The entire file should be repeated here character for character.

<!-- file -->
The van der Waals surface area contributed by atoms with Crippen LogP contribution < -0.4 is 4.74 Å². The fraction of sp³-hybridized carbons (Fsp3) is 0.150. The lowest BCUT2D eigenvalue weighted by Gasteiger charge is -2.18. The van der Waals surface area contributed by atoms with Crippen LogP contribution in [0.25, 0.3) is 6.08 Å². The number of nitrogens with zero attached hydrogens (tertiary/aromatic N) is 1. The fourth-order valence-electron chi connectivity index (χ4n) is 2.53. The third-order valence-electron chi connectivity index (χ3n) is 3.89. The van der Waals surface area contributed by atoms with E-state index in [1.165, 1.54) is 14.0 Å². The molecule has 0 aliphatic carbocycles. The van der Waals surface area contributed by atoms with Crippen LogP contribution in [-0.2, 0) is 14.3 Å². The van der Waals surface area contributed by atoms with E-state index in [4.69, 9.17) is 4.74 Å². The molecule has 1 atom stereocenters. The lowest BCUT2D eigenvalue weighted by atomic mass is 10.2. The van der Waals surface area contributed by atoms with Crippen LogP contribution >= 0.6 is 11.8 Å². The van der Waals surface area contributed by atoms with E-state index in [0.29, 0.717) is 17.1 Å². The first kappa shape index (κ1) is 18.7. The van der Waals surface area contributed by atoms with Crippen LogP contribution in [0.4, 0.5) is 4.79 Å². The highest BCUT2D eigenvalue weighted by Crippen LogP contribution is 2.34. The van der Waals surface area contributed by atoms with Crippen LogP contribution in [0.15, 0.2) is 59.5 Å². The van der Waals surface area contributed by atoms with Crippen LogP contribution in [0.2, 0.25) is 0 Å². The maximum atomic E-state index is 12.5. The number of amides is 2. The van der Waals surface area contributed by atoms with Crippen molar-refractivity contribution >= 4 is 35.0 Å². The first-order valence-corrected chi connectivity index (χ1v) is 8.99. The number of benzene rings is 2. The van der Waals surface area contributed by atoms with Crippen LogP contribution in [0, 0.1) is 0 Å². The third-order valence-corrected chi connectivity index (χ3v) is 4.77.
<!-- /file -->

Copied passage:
The van der Waals surface area contributed by atoms with Crippen LogP contribution < -0.4 is 4.74 Å². The fraction of sp³-hybridized carbons (Fsp3) is 0.150. The lowest BCUT2D eigenvalue weighted by Gasteiger charge is -2.18. The van der Waals surface area contributed by atoms with Crippen LogP contribution in [0.25, 0.3) is 6.08 Å². The number of nitrogens with zero attached hydrogens (tertiary/aromatic N) is 1. The fourth-order valence-electron chi connectivity index (χ4n) is 2.53. The third-order valence-electron chi connectivity index (χ3n) is 3.89. The van der Waals surface area contributed by atoms with E-state index in [1.165, 1.54) is 14.0 Å². The molecule has 0 aliphatic carbocycles. The van der Waals surface area contributed by atoms with Crippen LogP contribution in [-0.2, 0) is 14.3 Å². The van der Waals surface area contributed by atoms with E-state index in [4.69, 9.17) is 4.74 Å². The molecule has 1 atom stereocenters. The lowest BCUT2D eigenvalue weighted by atomic mass is 10.2. The van der Waals surface area contributed by atoms with Crippen LogP contribution >= 0.6 is 11.8 Å². The van der Waals surface area contributed by atoms with E-state index in [0.29, 0.717) is 17.1 Å². The first kappa shape index (κ1) is 18.7. The van der Waals surface area contributed by atoms with Crippen LogP contribution in [0.4, 0.5) is 4.79 Å². The highest BCUT2D eigenvalue weighted by Crippen LogP contribution is 2.34. The van der Waals surface area contributed by atoms with Crippen LogP contribution in [0.15, 0.2) is 59.5 Å². The van der Waals surface area contributed by atoms with Crippen LogP contribution in [0.2, 0.25) is 0 Å². The maximum atomic E-state index is 12.5. The number of amides is 2. The van der Waals surface area contributed by atoms with Crippen molar-refractivity contribution >= 4 is 35.0 Å². The first-order valence-corrected chi connectivity index (χ1v) is 8.99. The number of benzene rings is 2. The van der Waals surface area contributed by atoms with Crippen LogP contribution in [0, 0.1) is 0 Å². The third-order valence-corrected chi connectivity index (χ3v) is 4.77.